Our plan is to sit tight here, wait out Hurricane Raymond who hopefully doesn't come up this way, and haul butt down the 4-5 day passage to La Cruz de Huanacaxtle. 

Reader Comments (9)

Love the video Eric! All the best to you and your family. I love following your blog and would happily trade our fog up here (we live just outside Vancouver BC) for your warmth and sun down there!
Cheers
Sue

October 21, 2013 | Unregistered CommenterSue

I love this video!!!!

October 21, 2013 | Unregistered CommenterCintya Bimbela

Great video! Is that still the go pro? i think I remembered you mentioning going to the contour HD? I've got one and been pretty satisfied with it, seems well made.

October 21, 2013 | Unregistered CommenterMyron svDiscovery

Sue - We're headed to New Zealand so we'll definitely be getting our share of cold and less-than-sunny weather; I think I'll miss the tropics for sure. Ditching the mosquitoes, heat, and cyclones will be nice though!

Cintya - Glad you liked it!

Myron - It's a Contour Roam. I've been pretty happy with it. I heard that GoPro fixed their firmware that made them so horrible so I might try to update my model and give it a spin. Did you hear Contour is getting out of the camera business? Finally a good competitor to GoPro arrives, everyone loves them, and they vanish. Shame.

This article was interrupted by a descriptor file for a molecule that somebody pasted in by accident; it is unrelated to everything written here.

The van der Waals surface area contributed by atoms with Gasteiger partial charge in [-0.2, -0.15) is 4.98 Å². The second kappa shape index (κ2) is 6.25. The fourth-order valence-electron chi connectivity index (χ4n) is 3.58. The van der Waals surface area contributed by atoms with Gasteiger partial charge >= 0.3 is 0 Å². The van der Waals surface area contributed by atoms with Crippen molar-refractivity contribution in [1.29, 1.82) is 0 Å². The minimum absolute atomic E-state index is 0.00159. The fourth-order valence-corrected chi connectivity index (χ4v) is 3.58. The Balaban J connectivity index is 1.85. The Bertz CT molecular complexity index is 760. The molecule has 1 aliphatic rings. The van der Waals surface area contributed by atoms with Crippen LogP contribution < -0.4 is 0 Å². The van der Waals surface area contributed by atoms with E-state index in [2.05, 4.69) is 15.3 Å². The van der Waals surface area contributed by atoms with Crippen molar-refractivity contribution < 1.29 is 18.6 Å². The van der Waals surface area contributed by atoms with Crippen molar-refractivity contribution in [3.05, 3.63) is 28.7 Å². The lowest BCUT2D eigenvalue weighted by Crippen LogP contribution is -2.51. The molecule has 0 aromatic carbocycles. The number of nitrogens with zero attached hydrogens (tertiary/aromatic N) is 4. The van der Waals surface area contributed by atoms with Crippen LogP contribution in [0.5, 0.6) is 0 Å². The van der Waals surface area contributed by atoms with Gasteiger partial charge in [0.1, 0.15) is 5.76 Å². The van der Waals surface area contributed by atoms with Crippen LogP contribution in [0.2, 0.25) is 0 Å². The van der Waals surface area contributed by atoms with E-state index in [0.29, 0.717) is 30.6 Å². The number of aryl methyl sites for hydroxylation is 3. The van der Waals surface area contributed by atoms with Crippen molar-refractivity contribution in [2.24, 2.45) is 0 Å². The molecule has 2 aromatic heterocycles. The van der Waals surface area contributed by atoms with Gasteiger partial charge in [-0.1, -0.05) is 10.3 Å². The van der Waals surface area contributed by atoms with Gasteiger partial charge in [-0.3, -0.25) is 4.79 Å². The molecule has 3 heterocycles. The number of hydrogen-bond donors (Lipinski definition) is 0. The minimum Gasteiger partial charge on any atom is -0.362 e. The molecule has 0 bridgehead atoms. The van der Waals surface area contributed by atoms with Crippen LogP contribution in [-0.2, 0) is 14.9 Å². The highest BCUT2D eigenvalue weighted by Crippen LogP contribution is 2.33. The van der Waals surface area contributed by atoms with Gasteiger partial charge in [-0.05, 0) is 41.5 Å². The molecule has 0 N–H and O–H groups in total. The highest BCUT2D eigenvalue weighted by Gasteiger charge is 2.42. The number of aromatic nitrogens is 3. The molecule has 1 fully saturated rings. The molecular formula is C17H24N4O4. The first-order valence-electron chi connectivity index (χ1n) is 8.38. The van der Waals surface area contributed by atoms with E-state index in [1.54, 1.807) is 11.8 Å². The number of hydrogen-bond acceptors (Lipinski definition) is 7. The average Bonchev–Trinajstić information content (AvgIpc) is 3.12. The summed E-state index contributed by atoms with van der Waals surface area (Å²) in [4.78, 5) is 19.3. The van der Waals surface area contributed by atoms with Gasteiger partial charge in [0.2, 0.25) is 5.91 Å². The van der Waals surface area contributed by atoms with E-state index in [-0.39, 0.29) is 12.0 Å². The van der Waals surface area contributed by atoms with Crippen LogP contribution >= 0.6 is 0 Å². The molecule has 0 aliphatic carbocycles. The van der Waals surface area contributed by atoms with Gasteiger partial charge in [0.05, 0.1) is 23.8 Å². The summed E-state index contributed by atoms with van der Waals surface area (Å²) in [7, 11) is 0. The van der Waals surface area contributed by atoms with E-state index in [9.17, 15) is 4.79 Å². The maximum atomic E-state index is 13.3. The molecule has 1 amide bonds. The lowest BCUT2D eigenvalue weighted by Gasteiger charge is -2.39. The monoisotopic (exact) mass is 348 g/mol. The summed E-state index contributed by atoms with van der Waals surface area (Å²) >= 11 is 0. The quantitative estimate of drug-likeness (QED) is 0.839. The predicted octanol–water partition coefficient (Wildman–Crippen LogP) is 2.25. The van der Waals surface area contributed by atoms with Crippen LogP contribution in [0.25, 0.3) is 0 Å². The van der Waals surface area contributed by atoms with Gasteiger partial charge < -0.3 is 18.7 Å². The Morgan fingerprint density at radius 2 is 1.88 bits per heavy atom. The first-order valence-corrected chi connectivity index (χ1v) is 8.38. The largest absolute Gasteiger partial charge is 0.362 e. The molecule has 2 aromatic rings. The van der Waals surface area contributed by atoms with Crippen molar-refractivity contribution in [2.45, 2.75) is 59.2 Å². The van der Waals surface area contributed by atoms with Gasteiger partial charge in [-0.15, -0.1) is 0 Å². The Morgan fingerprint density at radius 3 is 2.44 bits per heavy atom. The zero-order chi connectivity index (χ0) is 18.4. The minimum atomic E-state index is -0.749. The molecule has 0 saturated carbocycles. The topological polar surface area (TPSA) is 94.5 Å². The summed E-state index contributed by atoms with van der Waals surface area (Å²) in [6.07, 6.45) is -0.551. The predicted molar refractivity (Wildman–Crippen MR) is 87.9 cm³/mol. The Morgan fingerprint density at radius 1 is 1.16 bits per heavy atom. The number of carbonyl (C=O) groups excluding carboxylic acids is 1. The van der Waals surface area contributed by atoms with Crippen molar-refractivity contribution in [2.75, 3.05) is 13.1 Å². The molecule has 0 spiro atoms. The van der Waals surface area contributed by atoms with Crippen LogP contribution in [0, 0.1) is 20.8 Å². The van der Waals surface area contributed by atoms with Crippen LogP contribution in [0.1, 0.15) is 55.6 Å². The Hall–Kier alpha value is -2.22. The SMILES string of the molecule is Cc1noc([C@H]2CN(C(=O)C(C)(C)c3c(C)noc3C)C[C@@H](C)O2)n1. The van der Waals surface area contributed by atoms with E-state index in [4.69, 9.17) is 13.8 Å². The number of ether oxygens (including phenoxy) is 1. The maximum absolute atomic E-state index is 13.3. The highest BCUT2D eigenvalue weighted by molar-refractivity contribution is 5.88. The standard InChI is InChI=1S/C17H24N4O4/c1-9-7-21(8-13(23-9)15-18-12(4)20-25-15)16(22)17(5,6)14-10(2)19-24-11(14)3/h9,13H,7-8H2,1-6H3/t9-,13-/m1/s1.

October 21, 2013 | Registered CommenterEric

I'm jealous!!!

Good lack!

October 22, 2013 | Unregistered Commenterstranger

What a romp this video was! And I loved hearing your voice again, Eric, while explaining the importance of human contact and generosity. Dan and I are certainly not on a boat, but in a tiny studio. It's only through the generosity of local volunteers that I've discovered the mountains around here in order to detox from the city and such things. People willing to put something out there, just cuz.

Wishing you and "the girls" a relaxing few weeks. hugs and kisses. maria

October 22, 2013 | Unregistered CommenterMaria

Great video bro. Can't wait to get underway and reduce latitude next year.

October 22, 2013 | Unregistered CommenterNate

So, just taking a shot in the dark here, but am I to infer that you didn't care for Puerto Escondido?


Oh, and thanks for trying to make sense of Obamacare as it applies to us ex-pats. Really appreciate your efforts.

-Steve
s/v Siempre Sabado (not the m/v Siempre Sabado that you may have seen/heard in Puerto Escondido)

October 22, 2013 | Unregistered CommenterSteve Yoder

Steve -

For us it was a hard, hard, place. We were there during the hottest and stormiest weather of the year, there were no other families with kids around, decent produce was next to impossible to find, and with little kids we couldn't really enjoy the natural stuff (snorkeling, spear fishing, hiking) like so many others.

I'm really trying to separate the Sea of Cortez from "the Sea of Cortez with two small children", and I know lots of people really dig the place.

Eric

October 22, 2013 | Registered CommenterEric